Them: We don't offer refunds, but we'll work it out with you, don't worry. Only 5-10% of studies don't yield good results with us. 
Me: Cool cool. I'll get in touch.
First. What the absolute duck. The second testing seems better, but oh my word! How can they get consistently good results, you may ask? Well, it all boils down to sampling. Although most of these companies are not nefarious enough to cherry-pick subjects, the process eventually leads to a cherry-picked group that always yields excellent results for tested products. Buu...bbuut how?

Imagine this

So you and your two other besties need extra dough for the new iPhone 13. You saw an ad recruiting subjects for cosmetic testing. You signed up, and the three of you successfully entered. A few weeks later, a study was about to start, and all three of you participated.
You tested the cream and loved it and had good results; you gave it a glowing review. Bestie A didn't quite like it as it did nothing for her but she still had to finish the whole trial, which was cumbersome. Bestie B reacted badly to it and damaged her skin barrier. After the study, you all got an email saying another study was about to start. You asked Bestie A and she said she'd think about it. Bestie B says absolutely not, as she had a previous reaction. You then proceed alone (as always) in the subsequent study.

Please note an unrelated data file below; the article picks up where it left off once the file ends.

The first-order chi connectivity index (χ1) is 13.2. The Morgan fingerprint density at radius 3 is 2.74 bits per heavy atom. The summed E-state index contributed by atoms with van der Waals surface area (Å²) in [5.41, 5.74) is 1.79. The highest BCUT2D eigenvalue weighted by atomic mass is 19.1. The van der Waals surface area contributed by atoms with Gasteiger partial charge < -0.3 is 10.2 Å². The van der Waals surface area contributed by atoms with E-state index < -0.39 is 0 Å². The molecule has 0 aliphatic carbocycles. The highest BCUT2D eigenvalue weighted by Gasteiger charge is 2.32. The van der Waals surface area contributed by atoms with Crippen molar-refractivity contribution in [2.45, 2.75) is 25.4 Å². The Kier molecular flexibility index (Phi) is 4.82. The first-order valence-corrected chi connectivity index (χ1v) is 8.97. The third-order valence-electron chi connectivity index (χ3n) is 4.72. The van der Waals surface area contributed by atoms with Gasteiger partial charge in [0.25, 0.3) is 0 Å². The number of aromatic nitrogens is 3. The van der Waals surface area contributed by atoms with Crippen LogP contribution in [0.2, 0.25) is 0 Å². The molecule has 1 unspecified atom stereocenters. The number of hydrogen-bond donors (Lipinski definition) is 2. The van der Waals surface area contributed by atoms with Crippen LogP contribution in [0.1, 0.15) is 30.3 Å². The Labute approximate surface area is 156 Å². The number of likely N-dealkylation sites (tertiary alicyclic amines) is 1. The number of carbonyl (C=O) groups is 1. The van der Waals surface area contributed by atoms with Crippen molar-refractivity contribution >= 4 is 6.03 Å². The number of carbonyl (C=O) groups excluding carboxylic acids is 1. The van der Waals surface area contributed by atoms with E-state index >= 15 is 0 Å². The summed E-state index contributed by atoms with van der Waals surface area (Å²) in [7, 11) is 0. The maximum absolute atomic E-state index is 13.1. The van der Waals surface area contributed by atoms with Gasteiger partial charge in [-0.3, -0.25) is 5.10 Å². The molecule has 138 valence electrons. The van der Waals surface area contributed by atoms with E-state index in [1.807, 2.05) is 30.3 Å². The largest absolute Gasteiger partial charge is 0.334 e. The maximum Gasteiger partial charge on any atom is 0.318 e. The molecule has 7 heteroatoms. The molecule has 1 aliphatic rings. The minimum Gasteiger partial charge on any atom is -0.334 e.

As time goes by, the company's respondent set becomes a concentrated group of people who are more likely to react positively in clinical trials. In fact, subjects are normally grouped into low, medium and high responders. The more high responders you have, the more likely you'll get good results. So when skincare companies approach some of these centers, they're super confident that the results would be glowing. This isn't a hidden secret; the practice is so blatant that if you google "How to improve the bioavailability and efficacy of skincare actives," one of the results shows an article that proposes the solution of decreasing low responders and increasing high responders. I had to re-read the paragraph several times; I thought I was having a stroke. 

So it's probably safe to say that we won't be having any of those "clinical trial" results for our products anytime soon. 
Cheers,
Webster